The gospel is the good news of redemption through the propitiatory (serving or intended to appease God’s judgment towards sin) offering of Jesus Christ for one’s sins. The announcement of Jesus’ birth gives us the purpose and intent of His incarnation. In Luke 2:8-14 an angel announces the Birth of Jesus the Christ as “good tidings of great joy which will be to ALL PEOPLE.” A Savior who is Christ the Lord was born. Salvation cannot be found in religious rites, nor in the merits and works of man, nor through the keeping of the law. It is the Gift of God freely given to any and all who believe in the finished work of Jesus Christ upon the Cross. Scripture tells us; “But when the kindness and the love of God our Savior toward man appeared, not by works of righteousness which we have done, but according to His mercy He saved us, through the washing of regeneration and renewing of the Holy Spirit, whom He poured out on us abundantly through Jesus Christ our Savior, that having been justified by His grace we should become heirs according to the hope of eternal life” – Titus 3:4-7.
What does it mean to be ‘justified’ (Rom. 3:20 )?
“Therefore by the deeds of the law no flesh will be justified in His sight, for by the law is the knowledge of sin.”
Justified means ‘declared righteous’ (Just-if-I’d-Never-Sinned). This is even better than innocent. If you are justified you can point to Christ at God’s right hand and say ‘I belong to Him, that’s why I’m righteous’. Innocent Adam could not do this. So, if someone wanted to condemn you as guilty, he would first have to condemn Christ as unrighteous – and this is impossible.
So how can anyone be justified then before God (Rom. 3:22-25)?
“Even the righteousness of God, through faith in Jesus Christ, to all and on all who believe. For there is no difference; for all have sinned and fall short of the glory of God, being justified freely by His grace through the redemption that is in Christ Jesus, whom God set forth as a propitiation by His blood, through faith, to demonstrate His righteousness, because in His forbearance God had passed over the sins that were previously committed.”
As far as we are concerned, only by faith. As far as God is concerned, only by grace. By faith means that we trust in Christ, that He has paid the price for our sins and that this is enough. By grace means that we can only accept, we cannot do anything and we cannot add anything. But we are also justified by blood. By blood means that the Lord Jesus had to die (as our substitute). Ephesians 2:8-9; 13 demonstrates this a little better.
“For by grace you have been saved through faith, and that not of yourselves; it is the gift of God, not of works, lest anyone should boast…But now in Christ Jesus you who once were far off have been brought near by the blood of Christ.”
What is meant by ‘Whom God hath set forth to be a propitiation through faith in his blood’? (Rom. 3:25)
‘Propitiation’ or ‘atonement’ means ‘covering’ (in Hebrew). In the Old Testament it was used for the lid (‘cover’) of the ark of the covenant. The tables of the law were in the ark (declaring that man was guilty). The cherubim looked down onto the golden lid of the ark which speaks of the immaculate glory of God (so they had to acknowledge that God had to condemn man). But then the lid of the ark was sprinkled with blood (Lev.16), the blood of an innocent victim, shed for a guilty people. So God could spare His people. This is a picture of what Christ has done: He gave his life, His blood was shed, so that God does not have to judge us. We are ‘covered’ by His giving his life for us.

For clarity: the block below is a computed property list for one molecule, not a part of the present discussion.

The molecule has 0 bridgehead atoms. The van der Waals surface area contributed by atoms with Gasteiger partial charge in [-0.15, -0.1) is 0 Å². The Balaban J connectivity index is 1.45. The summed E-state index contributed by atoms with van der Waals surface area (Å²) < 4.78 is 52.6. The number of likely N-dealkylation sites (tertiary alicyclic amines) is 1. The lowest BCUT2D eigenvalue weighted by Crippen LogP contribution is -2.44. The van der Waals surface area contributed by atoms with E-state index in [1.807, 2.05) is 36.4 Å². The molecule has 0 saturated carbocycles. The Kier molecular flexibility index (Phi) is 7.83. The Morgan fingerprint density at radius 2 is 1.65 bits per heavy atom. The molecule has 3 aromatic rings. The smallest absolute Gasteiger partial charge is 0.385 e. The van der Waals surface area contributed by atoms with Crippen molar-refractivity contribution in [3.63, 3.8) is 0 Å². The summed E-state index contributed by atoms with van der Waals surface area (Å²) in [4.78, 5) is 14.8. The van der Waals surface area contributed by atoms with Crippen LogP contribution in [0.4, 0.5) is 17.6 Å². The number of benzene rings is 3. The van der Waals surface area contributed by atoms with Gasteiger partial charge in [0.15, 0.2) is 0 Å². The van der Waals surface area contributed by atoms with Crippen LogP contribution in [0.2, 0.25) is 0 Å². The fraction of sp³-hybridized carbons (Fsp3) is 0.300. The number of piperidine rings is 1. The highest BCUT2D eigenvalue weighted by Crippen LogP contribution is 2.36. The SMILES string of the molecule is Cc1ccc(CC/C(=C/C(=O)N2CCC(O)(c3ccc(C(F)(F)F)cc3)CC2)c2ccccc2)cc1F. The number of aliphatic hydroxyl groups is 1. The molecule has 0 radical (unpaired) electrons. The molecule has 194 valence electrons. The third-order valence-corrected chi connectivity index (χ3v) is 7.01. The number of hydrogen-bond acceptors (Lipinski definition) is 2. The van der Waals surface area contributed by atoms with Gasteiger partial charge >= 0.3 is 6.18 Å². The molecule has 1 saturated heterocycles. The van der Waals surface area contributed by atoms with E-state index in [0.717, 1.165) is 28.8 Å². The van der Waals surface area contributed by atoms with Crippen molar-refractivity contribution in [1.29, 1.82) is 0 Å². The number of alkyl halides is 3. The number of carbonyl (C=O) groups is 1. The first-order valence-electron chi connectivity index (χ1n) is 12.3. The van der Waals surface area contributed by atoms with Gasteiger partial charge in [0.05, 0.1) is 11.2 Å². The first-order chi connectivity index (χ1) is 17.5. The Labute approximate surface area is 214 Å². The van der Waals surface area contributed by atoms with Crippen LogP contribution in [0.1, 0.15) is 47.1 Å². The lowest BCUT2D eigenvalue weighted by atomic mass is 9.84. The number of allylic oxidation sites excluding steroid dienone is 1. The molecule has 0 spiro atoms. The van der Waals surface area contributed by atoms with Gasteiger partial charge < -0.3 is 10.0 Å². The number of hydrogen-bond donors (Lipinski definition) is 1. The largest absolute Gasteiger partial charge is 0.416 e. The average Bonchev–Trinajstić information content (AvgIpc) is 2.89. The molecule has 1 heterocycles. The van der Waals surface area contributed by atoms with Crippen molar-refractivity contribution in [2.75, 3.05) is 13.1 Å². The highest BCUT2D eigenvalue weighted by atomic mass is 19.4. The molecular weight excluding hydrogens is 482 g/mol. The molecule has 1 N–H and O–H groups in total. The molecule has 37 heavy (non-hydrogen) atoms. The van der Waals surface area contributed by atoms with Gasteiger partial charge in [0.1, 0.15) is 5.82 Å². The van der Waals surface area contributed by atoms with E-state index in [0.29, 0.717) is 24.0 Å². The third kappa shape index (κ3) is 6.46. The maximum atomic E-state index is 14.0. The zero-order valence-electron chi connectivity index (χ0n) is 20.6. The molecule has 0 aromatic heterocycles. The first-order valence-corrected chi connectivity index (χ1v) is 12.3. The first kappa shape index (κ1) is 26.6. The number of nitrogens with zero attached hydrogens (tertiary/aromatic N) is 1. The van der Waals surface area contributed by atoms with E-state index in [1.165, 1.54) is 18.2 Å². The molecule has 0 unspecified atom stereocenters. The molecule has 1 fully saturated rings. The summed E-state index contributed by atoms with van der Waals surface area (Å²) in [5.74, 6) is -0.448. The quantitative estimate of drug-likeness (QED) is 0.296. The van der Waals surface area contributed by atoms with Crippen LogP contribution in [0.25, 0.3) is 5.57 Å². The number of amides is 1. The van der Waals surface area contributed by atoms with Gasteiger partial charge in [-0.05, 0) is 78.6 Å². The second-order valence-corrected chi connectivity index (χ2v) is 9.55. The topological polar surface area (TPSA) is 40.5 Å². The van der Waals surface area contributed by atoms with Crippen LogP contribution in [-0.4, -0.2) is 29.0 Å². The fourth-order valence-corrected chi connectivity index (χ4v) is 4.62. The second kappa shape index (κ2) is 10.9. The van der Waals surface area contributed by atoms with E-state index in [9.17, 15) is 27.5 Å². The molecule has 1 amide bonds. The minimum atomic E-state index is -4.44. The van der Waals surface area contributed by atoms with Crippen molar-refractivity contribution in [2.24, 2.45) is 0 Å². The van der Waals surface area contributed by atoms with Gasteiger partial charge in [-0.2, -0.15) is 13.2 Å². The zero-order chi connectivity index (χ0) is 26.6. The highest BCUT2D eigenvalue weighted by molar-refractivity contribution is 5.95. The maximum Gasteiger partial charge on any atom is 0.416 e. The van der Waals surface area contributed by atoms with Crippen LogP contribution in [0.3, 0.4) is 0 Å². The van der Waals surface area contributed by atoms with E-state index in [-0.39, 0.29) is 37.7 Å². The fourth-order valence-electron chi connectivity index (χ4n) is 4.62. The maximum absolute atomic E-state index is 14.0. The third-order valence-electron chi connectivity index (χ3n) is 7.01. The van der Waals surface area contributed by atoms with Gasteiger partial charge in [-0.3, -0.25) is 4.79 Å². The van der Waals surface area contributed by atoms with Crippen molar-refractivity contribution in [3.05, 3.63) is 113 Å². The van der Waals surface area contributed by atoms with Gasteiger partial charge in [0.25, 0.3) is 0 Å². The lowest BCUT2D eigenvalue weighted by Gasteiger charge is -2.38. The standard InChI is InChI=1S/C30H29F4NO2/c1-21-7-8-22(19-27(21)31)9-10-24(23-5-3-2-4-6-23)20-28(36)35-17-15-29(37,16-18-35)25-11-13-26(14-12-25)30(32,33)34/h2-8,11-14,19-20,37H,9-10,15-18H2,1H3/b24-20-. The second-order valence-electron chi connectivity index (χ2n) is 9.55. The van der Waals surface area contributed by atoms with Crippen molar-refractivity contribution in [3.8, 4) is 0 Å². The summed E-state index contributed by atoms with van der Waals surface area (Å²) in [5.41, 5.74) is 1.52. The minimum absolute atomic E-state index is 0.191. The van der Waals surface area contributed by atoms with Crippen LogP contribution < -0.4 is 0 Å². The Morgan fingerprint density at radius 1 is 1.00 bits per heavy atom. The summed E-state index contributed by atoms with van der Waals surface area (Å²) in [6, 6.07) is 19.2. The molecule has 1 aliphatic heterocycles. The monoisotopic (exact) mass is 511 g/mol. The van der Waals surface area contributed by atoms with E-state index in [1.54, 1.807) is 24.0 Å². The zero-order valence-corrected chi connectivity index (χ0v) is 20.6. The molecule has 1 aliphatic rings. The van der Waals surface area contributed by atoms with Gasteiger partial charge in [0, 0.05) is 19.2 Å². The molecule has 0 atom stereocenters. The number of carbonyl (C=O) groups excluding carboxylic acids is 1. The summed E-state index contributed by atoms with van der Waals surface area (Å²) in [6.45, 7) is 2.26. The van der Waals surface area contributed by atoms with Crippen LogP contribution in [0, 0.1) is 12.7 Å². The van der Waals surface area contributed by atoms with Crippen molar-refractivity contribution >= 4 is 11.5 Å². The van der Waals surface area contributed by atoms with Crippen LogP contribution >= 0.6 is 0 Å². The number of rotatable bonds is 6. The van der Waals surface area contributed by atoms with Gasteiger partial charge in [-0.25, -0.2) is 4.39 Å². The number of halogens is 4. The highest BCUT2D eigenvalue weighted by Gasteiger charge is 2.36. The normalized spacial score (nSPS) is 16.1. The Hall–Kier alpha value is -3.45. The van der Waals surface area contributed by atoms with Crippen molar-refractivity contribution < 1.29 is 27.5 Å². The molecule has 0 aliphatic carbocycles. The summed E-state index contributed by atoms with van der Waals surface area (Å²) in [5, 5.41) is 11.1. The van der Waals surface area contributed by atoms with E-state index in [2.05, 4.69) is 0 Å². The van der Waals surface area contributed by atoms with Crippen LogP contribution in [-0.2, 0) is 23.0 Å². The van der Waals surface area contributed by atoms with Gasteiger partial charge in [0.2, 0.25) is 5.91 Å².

Why did Christ have to be raised for our justification?
The work of Christ was done when He said ‘it is finished’ and delivered up His spirit (John 19:30 ). But without His resurrection, how would we know that His death was sufficient for God? Now that Christ is raised we have the proof. God was fully satisfied with Him and accepted His work (Romans 4:25 ).
The carnal man is typically concerned only with forgiveness and with not having to pay the cost of his actions. There is little, if any, contemplation of what happens after forgiveness—or why God gives forgiveness in the first place. For its true significance to be understood, Jesus Christ’s death must be seen within the context of all that God is working out. God is in the process of accomplishing much more than merely “saving” mankind or forgiving mankinds sins!
God determined, even before Adam sinned and this present evil world was founded, that Christ, the Lamb of God, would have to be sacrificed for the sins of mankind (1 Peter 1:17-21; Revelation 13:8). The present order of mankind rebelling against God was begun when Adam sinned in the garden of Eden and was subsequently banished. The relationship with God was severed; man had no access to Him and eternal life, represented by the Tree of Life:
“Then the LORD God said, Behold, the man has become like one of Us, to know good and evil. And now, lest he put out his hand and take also of the tree of life, and eat, and live forever”—therefore the LORD God sent him out of the garden of Eden to till the ground from which he was taken. So He drove out the man; and He placed cherubim at the east of the garden of Eden, and a flaming sword which turned every way, to guard the way to the tree of life.” (Genesis 3:22-24)
God knew what would happen if He allowed these now-tainted human beings to take of the Tree of Life also—they would live eternally, but because of their corrupt state, they would be eternally miserable. They would become like Satan and the demons—in a miserable condition because of sin, yet not able to die. Therefore, God expelled Adam and Eve from the Garden, placing a flaming sword in the path to guard the way back to the Tree of Life. Mankind was cut off from God.